So already I'm feeling this book. I mean, hello, desire to move to New York City and wanting to kiss boys? The book may as well be about me! Well, except for some differences: Maya is into photography and I'm a writer; her parents don't want her to do what she wants and mine were relatively supportive; she's Muslim and I'm Christian. 

These differences between me and Maya really only made me love the book more; there's something delicious, to me, about reading a book that stars someone with core differences but to whom I can still relate on such a deep level.

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As I read the book, I was fully captivated by the contemporary YA storyline; when the act of domestic terrorism occurs, I had this fleeting worry that it would change the book. It did; it made it a little darker, a little more real, as Maya has to deal with Islamophobia. But Samira Ahmed does an incredible job at weaving the darkness into the story without letting it overwhelm you, and she planted me squarely in Maya's shoes in a situation I'll never experience but which I feel the emotions of as clearly as if I were living them.

That's what a book is supposed to do; it's supposed to let you live another experience so you can comprehend it better. 

But this book isn't fabulous only because of how Samira handles darkness; it's also a beautiful, romantic tale of passion and dreams. It has lovely moments of lightness to counteract the hard things Maya goes through. 

I'm such a fan of this book, you guys! It was published Jan. 16 (this past Tuesday!) by Soho Teen, and you can order a copy yourself if you feel the desire to read something brilliantly written, emotionally moving, and also just plain adorable.

    NICE TRY, JANE SINNER Is a Top Book of 2018, For Sure

    Phew, Y'ALL. Lianne Oelke has written what is possibly going to be on all my lists of favorite 2018 reads. I began NICE TRY, JANE SINNER on the first day of the year and finished it this Sunday; yes, that's how good I think the book is, I think it'll stay at the top of the list all year long! According to the synopsis: 

    jane-sinner-cover-offset.png

    Recently expelled from high school, Jane Sinner grudgingly enrolls in community college, a situation made slightly more bearable when she joins a student-run reality show. House of Orange is her chance to start over—and maybe even win a car (used, but whatever)—and no one there knows what she did in high school. What more could she want? Okay, maybe a family that gets why she’d rather turn to Freud than to Jesus. But she’ll settle for using HOO’s growing fanbase, and whatever Intro to Psych can teach her, to prove to the world—or at least viewers of substandard television—that she has what it takes to win.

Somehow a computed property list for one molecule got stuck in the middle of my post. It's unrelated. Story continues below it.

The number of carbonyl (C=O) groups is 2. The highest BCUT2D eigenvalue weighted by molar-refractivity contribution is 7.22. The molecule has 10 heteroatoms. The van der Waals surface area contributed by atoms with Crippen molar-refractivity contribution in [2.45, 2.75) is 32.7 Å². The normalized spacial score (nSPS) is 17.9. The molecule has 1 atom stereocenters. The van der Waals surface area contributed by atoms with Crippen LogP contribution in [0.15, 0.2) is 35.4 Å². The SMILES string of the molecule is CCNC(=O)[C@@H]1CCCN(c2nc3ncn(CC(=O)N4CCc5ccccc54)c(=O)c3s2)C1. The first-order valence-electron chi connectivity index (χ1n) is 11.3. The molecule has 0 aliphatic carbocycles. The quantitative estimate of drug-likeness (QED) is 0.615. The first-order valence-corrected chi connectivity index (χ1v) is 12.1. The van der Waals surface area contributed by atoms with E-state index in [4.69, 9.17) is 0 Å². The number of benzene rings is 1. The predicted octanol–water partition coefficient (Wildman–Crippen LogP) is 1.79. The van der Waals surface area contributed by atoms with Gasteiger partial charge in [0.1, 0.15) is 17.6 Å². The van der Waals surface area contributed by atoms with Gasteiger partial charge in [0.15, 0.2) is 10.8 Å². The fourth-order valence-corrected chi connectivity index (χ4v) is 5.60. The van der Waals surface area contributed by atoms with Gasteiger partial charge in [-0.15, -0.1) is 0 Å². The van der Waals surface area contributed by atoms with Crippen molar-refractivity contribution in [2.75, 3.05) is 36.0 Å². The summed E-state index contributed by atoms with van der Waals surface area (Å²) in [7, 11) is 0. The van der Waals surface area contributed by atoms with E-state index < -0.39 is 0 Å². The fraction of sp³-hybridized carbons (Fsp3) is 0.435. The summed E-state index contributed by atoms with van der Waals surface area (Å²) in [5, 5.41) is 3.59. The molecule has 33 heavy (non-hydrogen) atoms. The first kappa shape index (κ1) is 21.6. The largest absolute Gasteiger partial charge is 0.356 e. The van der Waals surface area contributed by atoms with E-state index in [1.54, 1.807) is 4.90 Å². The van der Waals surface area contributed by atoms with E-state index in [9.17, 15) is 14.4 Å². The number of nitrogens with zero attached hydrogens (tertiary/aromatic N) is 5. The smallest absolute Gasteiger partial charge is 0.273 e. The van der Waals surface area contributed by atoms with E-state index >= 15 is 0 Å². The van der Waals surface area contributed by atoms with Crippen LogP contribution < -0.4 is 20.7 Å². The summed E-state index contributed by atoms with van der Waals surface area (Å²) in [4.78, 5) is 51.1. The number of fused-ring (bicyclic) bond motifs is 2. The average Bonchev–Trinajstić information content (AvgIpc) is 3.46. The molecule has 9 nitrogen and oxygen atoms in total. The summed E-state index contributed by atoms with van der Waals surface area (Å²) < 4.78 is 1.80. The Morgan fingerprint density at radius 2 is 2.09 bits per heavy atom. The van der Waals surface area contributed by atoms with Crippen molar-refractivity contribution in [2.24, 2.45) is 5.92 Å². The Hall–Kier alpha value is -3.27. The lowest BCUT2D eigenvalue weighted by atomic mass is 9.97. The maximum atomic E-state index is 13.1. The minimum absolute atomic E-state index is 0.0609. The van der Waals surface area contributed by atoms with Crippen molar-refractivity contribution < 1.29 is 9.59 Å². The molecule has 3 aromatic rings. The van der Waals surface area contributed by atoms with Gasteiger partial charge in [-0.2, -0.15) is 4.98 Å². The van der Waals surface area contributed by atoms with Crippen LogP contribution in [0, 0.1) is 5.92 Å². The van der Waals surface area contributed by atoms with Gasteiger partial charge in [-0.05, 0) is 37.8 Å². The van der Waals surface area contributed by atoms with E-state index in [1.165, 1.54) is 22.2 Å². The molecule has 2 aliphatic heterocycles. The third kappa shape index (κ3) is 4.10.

Sounds intriguing, no? I read this book because I was given a free eARC on Netgalley in exchange for my honest opinion, and my honest opinion is this: this book rocks.

    Here's a link to my Goodreads review in which I rave about it. 

    Basically, this book was one of the most well-done examples of a good young adult voice that I've read in a while. Jane is about the definition of "caustic," with an exceedingly biting tone and total no-nonsense approach to life that I adored. She's not like me (I'm overly emotional and she likes to pretend she doesn't have any) but I related to her on a visceral level, and I adored just how strongly her personality came through. When I write (and read) voice is one of the most important things to me, and this book nailed it.

    I won't talk about the part I loved the most about this book because SPOILERS, but I will say it accurately depicts what a lot of people go through during certain hard times. For that reason, it was at times a tough read; I had to take a break in the middle of charging through the words in order to reset my mind. It does deal with mental illness in a very unflinching way; but that's how I prefer to write and read, so I'm not mad about it.

    Another thing the book does really well is experiment with funky format and structure. The way the dialogue is written, as though it's a script, actually makes it really easy to read and to forget that it's in a journal-format, which is not always my favorite. It was good, though, because you get the feeling Jane wouldn't be so honest if it weren't in her journal. 

    This book turned my emotions topsy-turvy and I legit have a very real, very strong book hangover because of it. I'm...obsessed. 

    Give Lianne a follow on Twitter or check out her website, and I would highly recommend ordering this book because, y'all, it's just that good.

    Have you read NICE TRY, JANE SINNER? Let us chat about it!!! It's SO GOOD, RIGHT???

    READING GOALS for 2018: The Most Exciting Things

    Hello, hello, hello! We're a full five days (what?? how??) into 2018 and I have finished one book already! Ha! Granted, it was less than 100 pages long, BUT STILL. It's an excellent intro for today's goal-setting post, which is all about my READING GOALS for 2018! Honestly I think this is the post I'm most excited about writing this year! Haha. Listen, I just love reading, okay???

    Anyway, this year I want to do a lot with books. I have so many goals, so I'm just gonna jump right in!

    Read at least 52 books